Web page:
Image Size and Resolution
These plat map images are 600 pixels wide by around 800 pixels high.
WHY 600 PIXELS WIDE:
This is so that they will print from the web page in regular portrait mode and fill one page. They will also be completely displayed on a 640 x 480 pixel computer monitor without a scroll bar on the bottom. I rounded down to 600 pixels wide, so that makes about 200 pixels per mile (width of a section of land).
SIZE OF IMAGE ON COMPUTER MONITOR:
Regardless of the print size specified for an image, the size of an image on-screen is determined by the pixel dimensions (600 wide) of the plat map image and the monitor size and setting. A large monitor set to 1024 by 768 pixels uses LARGER pixels than a small monitor with the same setting, so they are BOTH 1024 pixels wide. The plat map image is 7" wide on a 12" wide monitor because if 1024 pixels = 12", (600/1024) x 12" = 7". The image is 9" wide on the larger monitor.
PRINTING IMAGE FROM WEB PAGE:
When I print from the WEB PAGE DISPLAY, it comes out 6 1/4" wide for me instead of the 4" you would expect. In most cases, monitor displays are set to 96 ppi, so the original 150 ppi image is stretched to 96 ppi. For a plat map image 600 pixels wide, 600 pixels divided by 96 ppi = 6 1/4". Putting it another way, the 150 pixels that made up an inch are spread out to about an inch and a half.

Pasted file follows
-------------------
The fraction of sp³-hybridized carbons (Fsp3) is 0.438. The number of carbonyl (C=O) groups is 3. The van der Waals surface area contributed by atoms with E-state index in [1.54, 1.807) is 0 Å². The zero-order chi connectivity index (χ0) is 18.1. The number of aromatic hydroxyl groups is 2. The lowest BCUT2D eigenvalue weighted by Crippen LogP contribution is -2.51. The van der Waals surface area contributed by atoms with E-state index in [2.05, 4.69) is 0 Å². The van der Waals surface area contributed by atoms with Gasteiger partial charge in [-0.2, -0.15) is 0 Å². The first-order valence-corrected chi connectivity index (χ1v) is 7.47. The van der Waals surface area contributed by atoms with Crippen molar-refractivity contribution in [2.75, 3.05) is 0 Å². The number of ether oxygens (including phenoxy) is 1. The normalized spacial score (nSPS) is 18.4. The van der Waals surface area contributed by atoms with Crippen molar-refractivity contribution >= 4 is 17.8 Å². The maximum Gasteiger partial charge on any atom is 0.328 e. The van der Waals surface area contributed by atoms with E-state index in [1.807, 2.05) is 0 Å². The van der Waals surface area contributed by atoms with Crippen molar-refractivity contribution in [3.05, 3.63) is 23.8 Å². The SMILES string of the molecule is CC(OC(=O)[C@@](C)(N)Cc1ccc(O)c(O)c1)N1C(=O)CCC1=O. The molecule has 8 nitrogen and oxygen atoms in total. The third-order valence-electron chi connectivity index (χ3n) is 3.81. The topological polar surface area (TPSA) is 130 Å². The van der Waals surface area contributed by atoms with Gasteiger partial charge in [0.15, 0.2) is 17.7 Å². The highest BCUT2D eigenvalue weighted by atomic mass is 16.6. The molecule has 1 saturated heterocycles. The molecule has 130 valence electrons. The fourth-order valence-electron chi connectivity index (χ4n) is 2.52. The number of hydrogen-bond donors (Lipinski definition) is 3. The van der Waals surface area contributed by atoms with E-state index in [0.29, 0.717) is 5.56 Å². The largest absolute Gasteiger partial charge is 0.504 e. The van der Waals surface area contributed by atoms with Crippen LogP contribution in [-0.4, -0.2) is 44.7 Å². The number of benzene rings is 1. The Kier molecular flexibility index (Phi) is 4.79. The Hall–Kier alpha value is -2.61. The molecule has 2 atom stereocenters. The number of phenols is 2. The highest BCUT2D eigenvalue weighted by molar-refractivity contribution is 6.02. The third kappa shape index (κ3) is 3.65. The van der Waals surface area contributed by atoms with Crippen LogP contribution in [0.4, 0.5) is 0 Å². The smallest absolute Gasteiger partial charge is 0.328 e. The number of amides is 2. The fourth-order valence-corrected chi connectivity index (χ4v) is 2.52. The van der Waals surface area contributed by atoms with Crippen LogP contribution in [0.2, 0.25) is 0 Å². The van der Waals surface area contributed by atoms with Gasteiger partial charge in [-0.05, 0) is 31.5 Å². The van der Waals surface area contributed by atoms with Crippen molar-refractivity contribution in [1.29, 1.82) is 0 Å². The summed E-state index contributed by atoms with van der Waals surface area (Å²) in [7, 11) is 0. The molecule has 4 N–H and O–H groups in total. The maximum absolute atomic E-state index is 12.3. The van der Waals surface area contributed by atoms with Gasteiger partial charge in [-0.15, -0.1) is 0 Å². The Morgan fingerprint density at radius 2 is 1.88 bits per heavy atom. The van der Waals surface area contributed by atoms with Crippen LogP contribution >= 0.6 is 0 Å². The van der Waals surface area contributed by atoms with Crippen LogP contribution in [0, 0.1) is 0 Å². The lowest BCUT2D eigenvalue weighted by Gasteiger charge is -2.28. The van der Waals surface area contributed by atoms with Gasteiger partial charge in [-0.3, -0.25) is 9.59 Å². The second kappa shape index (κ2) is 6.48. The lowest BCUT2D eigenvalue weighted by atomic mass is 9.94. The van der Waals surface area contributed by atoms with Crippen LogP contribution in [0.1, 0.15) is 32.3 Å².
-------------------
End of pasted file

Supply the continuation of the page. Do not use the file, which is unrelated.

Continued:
DOWNLOADING AN IMAGE TO SAVE AS A FILE:
Right-click on an image to bring up a menu. Click on "Save Picture As", and enter a file name for the directory you want. The image size and density will be as originally scanned (150 ppi, and about 4" wide).
PRINTING IMAGE FROM A PHOTO EDITOR:
If you save a plat map image into, and print from, an image editor like Adobe PhotoDeluxe, it prints at the original scanned size (4" wide). This is because they were scanned at 150 pixels per inch (ppi), so their PRINT SIZE is 4" by around 5 1/3". (600/150 = 4", 800/150 = 5.33") A resolution of 150 ppi is good for printing on a 300 dots per inch (dpi) printer.
Photo quality printers print at 2400 dpi, where scanning resolution should be 400 ppi. If you have a need for an image or two at this resolution, email me at firstname.lastname@example.org. I can either email the file, or mail a CD or floppy disk.